Also, there is a huge question if I will get an internship at company related to EE because the majority of HR managers are narrow minded and are looking after a diploma, not skills and motyvation.

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#12
In reply to #11

Re: From Physics to Electrical Engineering

04/20/2017 8:26 AM

Your last sentence sums it up. The degree/diploma will get you a foot in the door, but your skills and abilities will let you go on to bigger and better things if you so wish. You have to decide exactly what you want out of a job, or if you only want a "job " for the rest of your lift. Nothing wrong in aspiring to more but be willing to spend some time "in the trenches" to build your skill set, and try not to limit it to purely engineering. Diversification can be a wonderful thing.

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#16
In reply to #11

Re: From Physics to Electrical Engineering

04/20/2017 9:08 AM

I heard there was a job opening for an EE major at the Large Hadron Collider, after a bird shut the whole thing down when it dropped a bread crumb on a capacitor in the substation.

(I really do not know if the EE responsible for that location got canned, but maybe he got toasted a bit (at the completion of the project, before the bird did his thing).

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#17
In reply to #16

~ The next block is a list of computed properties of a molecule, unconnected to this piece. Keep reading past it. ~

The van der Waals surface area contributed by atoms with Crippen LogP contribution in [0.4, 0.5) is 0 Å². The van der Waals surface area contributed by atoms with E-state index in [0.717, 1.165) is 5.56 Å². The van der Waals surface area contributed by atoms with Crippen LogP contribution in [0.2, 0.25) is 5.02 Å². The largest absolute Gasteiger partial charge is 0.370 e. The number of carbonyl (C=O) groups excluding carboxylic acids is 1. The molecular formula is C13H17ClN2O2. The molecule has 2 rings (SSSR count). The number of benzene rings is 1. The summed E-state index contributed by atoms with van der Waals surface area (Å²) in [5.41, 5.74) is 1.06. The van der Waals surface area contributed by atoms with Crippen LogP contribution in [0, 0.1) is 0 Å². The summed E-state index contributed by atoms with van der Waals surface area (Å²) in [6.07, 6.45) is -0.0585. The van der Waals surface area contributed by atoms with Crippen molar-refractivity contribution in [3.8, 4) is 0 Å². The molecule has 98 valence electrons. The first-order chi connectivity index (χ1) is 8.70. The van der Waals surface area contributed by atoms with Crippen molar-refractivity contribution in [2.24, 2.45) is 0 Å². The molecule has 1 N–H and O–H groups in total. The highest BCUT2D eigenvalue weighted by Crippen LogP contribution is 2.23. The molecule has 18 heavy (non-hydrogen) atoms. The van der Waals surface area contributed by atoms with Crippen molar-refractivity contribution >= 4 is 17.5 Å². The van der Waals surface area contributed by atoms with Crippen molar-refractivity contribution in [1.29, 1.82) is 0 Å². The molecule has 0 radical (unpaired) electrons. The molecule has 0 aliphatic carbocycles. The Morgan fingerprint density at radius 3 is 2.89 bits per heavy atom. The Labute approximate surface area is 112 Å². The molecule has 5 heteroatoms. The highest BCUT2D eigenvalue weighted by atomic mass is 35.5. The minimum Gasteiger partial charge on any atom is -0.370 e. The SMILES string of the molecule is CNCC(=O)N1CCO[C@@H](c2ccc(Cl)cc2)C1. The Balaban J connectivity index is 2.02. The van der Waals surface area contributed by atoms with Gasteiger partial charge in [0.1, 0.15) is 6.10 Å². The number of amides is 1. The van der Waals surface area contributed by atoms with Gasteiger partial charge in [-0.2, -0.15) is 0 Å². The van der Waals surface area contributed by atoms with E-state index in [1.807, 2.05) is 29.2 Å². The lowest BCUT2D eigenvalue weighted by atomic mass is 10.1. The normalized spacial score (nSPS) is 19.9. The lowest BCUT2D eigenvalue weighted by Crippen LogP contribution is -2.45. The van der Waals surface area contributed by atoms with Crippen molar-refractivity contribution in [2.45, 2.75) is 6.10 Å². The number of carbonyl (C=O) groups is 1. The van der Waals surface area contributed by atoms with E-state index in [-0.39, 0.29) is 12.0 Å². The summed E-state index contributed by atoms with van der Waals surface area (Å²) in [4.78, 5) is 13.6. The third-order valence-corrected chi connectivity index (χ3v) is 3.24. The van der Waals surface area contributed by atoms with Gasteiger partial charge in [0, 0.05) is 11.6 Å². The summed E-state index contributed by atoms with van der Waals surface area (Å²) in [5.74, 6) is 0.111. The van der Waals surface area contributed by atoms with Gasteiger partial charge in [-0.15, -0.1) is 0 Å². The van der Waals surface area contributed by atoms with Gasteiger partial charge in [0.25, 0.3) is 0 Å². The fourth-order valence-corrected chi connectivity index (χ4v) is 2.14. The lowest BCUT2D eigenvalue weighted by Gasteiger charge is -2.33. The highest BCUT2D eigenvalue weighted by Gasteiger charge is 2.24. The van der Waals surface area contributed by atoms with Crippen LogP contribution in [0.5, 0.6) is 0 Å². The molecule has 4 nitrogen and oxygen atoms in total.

Re: From Physics to Electrical Engineering

04/20/2017 10:26 AM

A bog-standard outdoor substation having typical substation vulnerabilities to lightning, squirrels and dropped baguettes.

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#28
In reply to #17

Re: From Physics to Electrical Engineering

04/20/2017 3:13 PM

Yeah, fecal matter happens.

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#13

Re: From Physics to Electrical Engineering

04/20/2017 8:39 AM

Great plan - I wish I had done it that way. I tried to do the inverse. I got the BS EE, then went back for physics, but making a living in the real world got in the way. (no money to finish the MS) It is amazing what you suddenly realize about electrical engineering when you see the basis for it in physics. You already have that covered. Electrical engineering should be very easy for you.

When I decided to return to the working force, I applied to both EE based jobs and physics and got offers in both fields. Therefore, based on my knowledge of the subject, I say if the job market is hiring, you should be in great shape.

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#18

Re: From Physics to Electrical Engineering

04/20/2017 10:33 AM

Hello,